Behold the Angel of the Lord, pine cone style. I got ever so slightly carried away the other day during my tree painting session. As you can see, PC Angel has joined the shepherds – and a rather scarey looking sheep – in the Miffy nativity scene. Ms Miffy has vetoed my plea for biblical accuracy and the addition of sundry other angelic beings of a horticultural persuasion. Spoilsport.
At Newchurch the other night, I thoroughly embarrassed myself during ‘Gabriel’s Message.’ I’m used to it being sung by choir only, not congregation. Hence the inevitable ‘mistake’ during the first refrain. I didn’t do it on purpose, honest!
I discovered that in some places when a service is billed as ‘Carols by Candlelight,’ it means just that. All the way through. None of this wuss like blowing them out after a couple of verses of ‘Once in Royal…’ Nursing your candle on its cardboard holder in one hand whilst balancing your songsheet in the other concentrates the mind wonderfully. And I never before realised just how long the Magnificat is when it’s sung and you are trying to perfom the delicate operation of twiddling your candle upwards to gain a little more length without setting your neighbour on fire in the process!
Who would have thought that somebody’s been reaching Musings via a search for It’s a Lovely Day for Snowmen . Not only that, my description of the Miffy contribution to the world of Haute Couture comes top of the googlesearch for same. I’m flattered. No, really. It’s nothing. 😀 Just leave the flowers over there, please. Yes? What was that? A cheque will do nicely, thank you!
On a more Adventy Why Are We Waiting themes of judgement bit, The End is (almost) nigh, in a typical disorganised Miffyesque kind of way. Our well brought up turkey and organic veg are on order, not-so-little M has returned home from his educational establishment and his sister should be back from hers this weekend. Miffdog and I posted the last of the snail mail Christmas cards this morning. Presents? Come tomorrow morning I shall spread my current haul out on to the bed and play that time honoured traditional pre-Christmas game: See What You’ve Got And Try And Match It Up To The Intended Recipient. Then panic. And of course, there’s the little matter of (Young Offspring Anti Seasonal Trauma Alert) gathering the wherewithal for the nocturnal visitation to one’s abode by a certain hirsuite and rotund gentleman of indeterminate years and costume of tomato-like hue. Yes, the fact that the Miffy offspring are aged 18 and 22 respectively and that poor HRGIYCTLH often has to set his alarm to wake him up so that he can do the dirty deed in the wee smalls after they’ve staggered in from the pub or party is neither here nor there. (End of Young Offspring Seasonal anti trauma alert). No wonder we’re hardly in fit state to Awake and Salute The Happy Morn after all that. (HRGIYCTLH’s favourite tipple is a nice Crabbie’s or Stone’s ginger wine, by the way, in case anybody wants to know).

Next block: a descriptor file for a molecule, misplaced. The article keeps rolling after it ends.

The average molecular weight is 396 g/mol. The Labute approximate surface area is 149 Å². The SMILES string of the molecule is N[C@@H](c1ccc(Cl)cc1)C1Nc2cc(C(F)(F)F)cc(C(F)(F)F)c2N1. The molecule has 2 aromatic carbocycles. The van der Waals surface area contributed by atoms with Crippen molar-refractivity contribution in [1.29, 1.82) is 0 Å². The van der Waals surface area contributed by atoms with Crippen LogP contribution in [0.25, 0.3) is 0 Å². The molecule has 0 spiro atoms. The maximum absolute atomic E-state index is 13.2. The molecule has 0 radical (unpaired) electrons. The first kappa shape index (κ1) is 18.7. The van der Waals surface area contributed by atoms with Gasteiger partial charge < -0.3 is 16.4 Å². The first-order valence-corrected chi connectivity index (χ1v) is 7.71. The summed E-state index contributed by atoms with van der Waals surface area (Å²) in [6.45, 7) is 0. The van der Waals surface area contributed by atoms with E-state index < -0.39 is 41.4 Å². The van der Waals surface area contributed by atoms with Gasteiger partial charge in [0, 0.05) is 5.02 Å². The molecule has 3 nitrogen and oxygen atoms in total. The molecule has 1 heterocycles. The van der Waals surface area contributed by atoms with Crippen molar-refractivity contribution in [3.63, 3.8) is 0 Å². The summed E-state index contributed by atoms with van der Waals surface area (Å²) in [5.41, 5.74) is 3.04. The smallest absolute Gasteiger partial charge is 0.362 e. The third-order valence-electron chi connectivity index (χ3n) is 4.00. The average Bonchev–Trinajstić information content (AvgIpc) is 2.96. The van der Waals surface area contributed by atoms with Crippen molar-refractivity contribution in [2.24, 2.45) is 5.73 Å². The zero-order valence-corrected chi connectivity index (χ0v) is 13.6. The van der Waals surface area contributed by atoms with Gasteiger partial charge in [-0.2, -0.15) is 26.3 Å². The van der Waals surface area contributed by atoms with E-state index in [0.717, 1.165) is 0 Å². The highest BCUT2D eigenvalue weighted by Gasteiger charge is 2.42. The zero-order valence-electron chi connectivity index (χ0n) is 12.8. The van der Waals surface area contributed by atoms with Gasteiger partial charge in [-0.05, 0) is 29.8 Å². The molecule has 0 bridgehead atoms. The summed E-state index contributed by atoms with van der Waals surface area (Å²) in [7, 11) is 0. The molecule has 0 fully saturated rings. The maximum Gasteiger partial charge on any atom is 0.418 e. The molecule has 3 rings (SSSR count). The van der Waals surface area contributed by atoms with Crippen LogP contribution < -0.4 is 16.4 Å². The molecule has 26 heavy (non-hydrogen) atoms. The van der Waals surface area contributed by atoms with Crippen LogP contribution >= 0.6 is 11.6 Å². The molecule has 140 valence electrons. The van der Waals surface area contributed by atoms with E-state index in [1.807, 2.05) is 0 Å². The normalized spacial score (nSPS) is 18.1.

My timing on another, sadder ending has been equally Miffylike. Announcing that I’m leaving our local church in the week before Christmas isn’t maybe demonstrating the best of timing, but then, I don’t think there ever is an ideal time for this sort of thing. I’ve certainly discovered that there’s a difference between a planned, semi-official exit when you say goodbye properly (Two families including ours left my previous place at the same time; both in part due to house moves) and well…just fading out. Though to be honest, I think I left emotionally and spiritually, months, if not several years ago. Is there an etiquette to Church Leaving? I don’t know. As the place I’m likely to join is in a neighbouring parish (last time round I changed countries!) it’s a weird feeling given the likelihood of bumping into folk from the old church.
It’s hard. Very hard. However, I know it was the right move . My ‘last’ visit on Saturday night was to sing with the choir in a great concert – (I had to fight to stop myself coming over all unecessary during ‘Ding, Dong Merrily on High!’) which is a lovely way to remember the place. Then my fellow prayer triplees? Triplettes? (Sounds like a 50’s singing troupe!) enjoyed a nice lunch out this week, and we shall keep on ‘trippling,’ so it’s not all gloom. I guess the best attitude to adopt is that suggested by one of our ‘Seabirds,’ to think of the whole business as not leaving after ten years, but rather, moving on after growing through ten years.